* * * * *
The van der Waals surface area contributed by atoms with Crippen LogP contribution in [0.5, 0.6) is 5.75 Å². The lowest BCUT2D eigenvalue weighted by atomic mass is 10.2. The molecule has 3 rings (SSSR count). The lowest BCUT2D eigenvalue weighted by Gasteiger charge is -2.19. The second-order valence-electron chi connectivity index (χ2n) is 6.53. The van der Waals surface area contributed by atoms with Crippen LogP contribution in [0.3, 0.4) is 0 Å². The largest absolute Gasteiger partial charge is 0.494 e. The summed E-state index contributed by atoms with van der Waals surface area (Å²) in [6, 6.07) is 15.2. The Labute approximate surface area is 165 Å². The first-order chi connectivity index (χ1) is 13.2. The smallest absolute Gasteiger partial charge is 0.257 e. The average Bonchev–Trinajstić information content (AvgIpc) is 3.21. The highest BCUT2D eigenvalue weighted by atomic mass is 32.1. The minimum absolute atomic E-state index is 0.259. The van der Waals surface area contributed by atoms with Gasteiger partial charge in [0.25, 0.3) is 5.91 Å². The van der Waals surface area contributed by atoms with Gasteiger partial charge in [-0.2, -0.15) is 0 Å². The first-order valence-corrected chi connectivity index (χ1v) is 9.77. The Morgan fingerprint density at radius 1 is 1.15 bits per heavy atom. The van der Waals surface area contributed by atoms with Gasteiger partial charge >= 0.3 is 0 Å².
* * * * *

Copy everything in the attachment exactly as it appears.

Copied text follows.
The van der Waals surface area contributed by atoms with Crippen LogP contribution in [0.5, 0.6) is 5.75 Å². The lowest BCUT2D eigenvalue weighted by atomic mass is 10.2. The molecule has 3 rings (SSSR count). The lowest BCUT2D eigenvalue weighted by Gasteiger charge is -2.19. The second-order valence-electron chi connectivity index (χ2n) is 6.53. The van der Waals surface area contributed by atoms with Crippen LogP contribution in [0.3, 0.4) is 0 Å². The largest absolute Gasteiger partial charge is 0.494 e. The summed E-state index contributed by atoms with van der Waals surface area (Å²) in [6, 6.07) is 15.2. The Labute approximate surface area is 165 Å². The first-order chi connectivity index (χ1) is 13.2. The smallest absolute Gasteiger partial charge is 0.257 e. The average Bonchev–Trinajstić information content (AvgIpc) is 3.21. The highest BCUT2D eigenvalue weighted by atomic mass is 32.1. The minimum absolute atomic E-state index is 0.259. The van der Waals surface area contributed by atoms with Gasteiger partial charge in [0.25, 0.3) is 5.91 Å². The van der Waals surface area contributed by atoms with Gasteiger partial charge in [-0.2, -0.15) is 0 Å². The first-order valence-corrected chi connectivity index (χ1v) is 9.77. The Morgan fingerprint density at radius 1 is 1.15 bits per heavy atom. The van der Waals surface area contributed by atoms with Gasteiger partial charge >= 0.3 is 0 Å².